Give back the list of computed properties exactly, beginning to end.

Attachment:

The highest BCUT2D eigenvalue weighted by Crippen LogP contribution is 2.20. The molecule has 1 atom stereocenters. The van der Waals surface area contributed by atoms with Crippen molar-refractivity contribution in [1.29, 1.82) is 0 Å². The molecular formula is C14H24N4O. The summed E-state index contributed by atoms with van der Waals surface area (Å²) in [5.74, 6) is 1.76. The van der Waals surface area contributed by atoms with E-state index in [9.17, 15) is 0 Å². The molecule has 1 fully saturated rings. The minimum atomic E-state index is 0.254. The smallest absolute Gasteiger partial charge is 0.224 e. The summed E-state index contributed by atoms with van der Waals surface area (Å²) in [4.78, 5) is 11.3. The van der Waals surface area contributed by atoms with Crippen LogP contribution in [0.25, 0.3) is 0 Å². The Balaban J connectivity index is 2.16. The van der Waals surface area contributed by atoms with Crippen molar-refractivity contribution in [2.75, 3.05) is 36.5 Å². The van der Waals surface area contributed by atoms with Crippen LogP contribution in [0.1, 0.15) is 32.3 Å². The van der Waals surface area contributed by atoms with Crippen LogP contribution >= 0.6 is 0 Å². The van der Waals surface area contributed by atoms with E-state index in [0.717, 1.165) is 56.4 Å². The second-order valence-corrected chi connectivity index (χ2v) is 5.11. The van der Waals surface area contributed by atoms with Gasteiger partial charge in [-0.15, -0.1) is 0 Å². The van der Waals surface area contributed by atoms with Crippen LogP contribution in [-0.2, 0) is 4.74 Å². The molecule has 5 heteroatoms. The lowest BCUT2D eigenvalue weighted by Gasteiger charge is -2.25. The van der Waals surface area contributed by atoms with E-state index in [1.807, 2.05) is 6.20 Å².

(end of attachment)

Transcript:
The highest BCUT2D eigenvalue weighted by Crippen LogP contribution is 2.20. The molecule has 1 atom stereocenters. The van der Waals surface area contributed by atoms with Crippen molar-refractivity contribution in [1.29, 1.82) is 0 Å². The molecular formula is C14H24N4O. The summed E-state index contributed by atoms with van der Waals surface area (Å²) in [5.74, 6) is 1.76. The van der Waals surface area contributed by atoms with E-state index in [9.17, 15) is 0 Å². The molecule has 1 fully saturated rings. The minimum atomic E-state index is 0.254. The smallest absolute Gasteiger partial charge is 0.224 e. The summed E-state index contributed by atoms with van der Waals surface area (Å²) in [4.78, 5) is 11.3. The van der Waals surface area contributed by atoms with Crippen LogP contribution in [0.25, 0.3) is 0 Å². The Balaban J connectivity index is 2.16. The van der Waals surface area contributed by atoms with Crippen molar-refractivity contribution in [2.75, 3.05) is 36.5 Å². The van der Waals surface area contributed by atoms with Crippen LogP contribution in [0.1, 0.15) is 32.3 Å². The van der Waals surface area contributed by atoms with Crippen LogP contribution >= 0.6 is 0 Å². The van der Waals surface area contributed by atoms with E-state index in [0.717, 1.165) is 56.4 Å². The second-order valence-corrected chi connectivity index (χ2v) is 5.11. The van der Waals surface area contributed by atoms with Gasteiger partial charge in [-0.15, -0.1) is 0 Å². The van der Waals surface area contributed by atoms with Crippen LogP contribution in [-0.2, 0) is 4.74 Å². The molecule has 5 heteroatoms. The lowest BCUT2D eigenvalue weighted by Gasteiger charge is -2.25. The van der Waals surface area contributed by atoms with E-state index in [1.807, 2.05) is 6.20 Å².